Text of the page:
- A growing number of East End homeowners who live within a half a mile to a mile from the ocean, sound, bays or creeks that dominate this Island region are paying more and often getting less homeowners insurance these days, that is, if they can get an insurance company willing to write a policy at all in this high risk coastal area.
Many of the major insurance companies have canceled homeowner's policies on properties more than 12 miles from the shoreline. On the East End, and on the North Fork in particular where the distance from the sound to the bay is less than ten miles, a significant number of homeowners could be affected and find themselves without insurance very soon.
Reluctant To Write Policies
The risk factor, combined with the hefty payouts insurers would have to make if a major coastal storm hit the region, has prompted the biggest insurance companies in the region to refuse to renew customer's policies and has made them reluctant to write any new business in high risk coastal areas such as Long Island where they feel they are overexposed despite record profits shown by insurance companies since 2004.
Still reeling from the $40 billion hit they sustained in the wake of Hurricane Katrina, a category five hurricane, that slammed into the Gulf Coast in August of 2005 destroying property in Louisiana, Alabama and Mississippi, large insurance companies are reevaluating the way they do business in coastal areas. Katrina destroyed parts of New Orleans that are still being rebuilt and caused severe property damage within a one hundred mile radius of the storm's center.
Major insurance companies such as Allstate, State Farm and Liberty Mutual gradually began their retreat from coastal areas post Katrina when they began to cancel policies and stopped taking on new customers. At first the limits were within a half a mile to a mile, some broadened this range to three miles, five miles and now in some instances up to twelve miles from the water line.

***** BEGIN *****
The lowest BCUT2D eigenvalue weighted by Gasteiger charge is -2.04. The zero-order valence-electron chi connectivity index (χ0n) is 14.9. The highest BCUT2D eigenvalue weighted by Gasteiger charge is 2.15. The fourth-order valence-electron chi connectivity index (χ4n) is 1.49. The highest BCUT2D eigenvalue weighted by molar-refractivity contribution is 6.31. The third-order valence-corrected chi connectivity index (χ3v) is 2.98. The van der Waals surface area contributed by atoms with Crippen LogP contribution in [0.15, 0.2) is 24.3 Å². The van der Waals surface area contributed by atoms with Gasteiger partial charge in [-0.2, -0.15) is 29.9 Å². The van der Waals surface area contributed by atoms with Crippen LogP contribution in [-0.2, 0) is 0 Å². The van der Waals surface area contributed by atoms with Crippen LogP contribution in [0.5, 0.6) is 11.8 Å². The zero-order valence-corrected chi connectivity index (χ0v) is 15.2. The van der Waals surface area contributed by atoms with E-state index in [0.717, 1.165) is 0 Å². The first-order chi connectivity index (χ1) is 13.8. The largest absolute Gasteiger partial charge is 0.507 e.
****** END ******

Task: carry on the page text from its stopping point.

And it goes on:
Dream location or cause for sleepless nights as insurance companies drop coverage?
This left homeowners and their insurance agents scrambling to find alternative sources willing to pick up their canceled policies. Homeowners were shocked as their annual insurance premiums went from $2,000 a year to $4,700 a year depending on coverage, replacement value and other factors. Some homeowners previously held policies for as little as $900 a year and were suddenly faced with double and triple those premiums.
In addition to the higher premiums,,homeowners are also facing higher deductibles, meaning they are paying more out-of-pocket while getting less coverage in return.
"It's been a difficult time for homeowners," Joseph L. Townsend, owner of Townsend Insurance of Greenport reported. "Insurance companies are allowed to refuse to renew three to four percent of their policies annually without having to give any reason for the refusal to renew."
Townsend, a former mayor of the Village of Greenport, is a second-generation insurance company owner. He has come to the forefront of the local homeowner's insurance "crisis" along with Tom Crowley of Maran Associates Insurance in Southampton.
The two insurance professionals put their organization, the Independent Insurance Agents and Brokers (IIAB) of Suffolk County in touch with the local political community.
Townsend was asked to address the Southold Town Board when Town Councilman William Edwards, the owner of a bay front home in Mattituck fell victim to the situation. "His insurance was canceled and he had to go with another company at a much higher premium," Townsend explained. "So he was hit like a lot of other homeowners out here."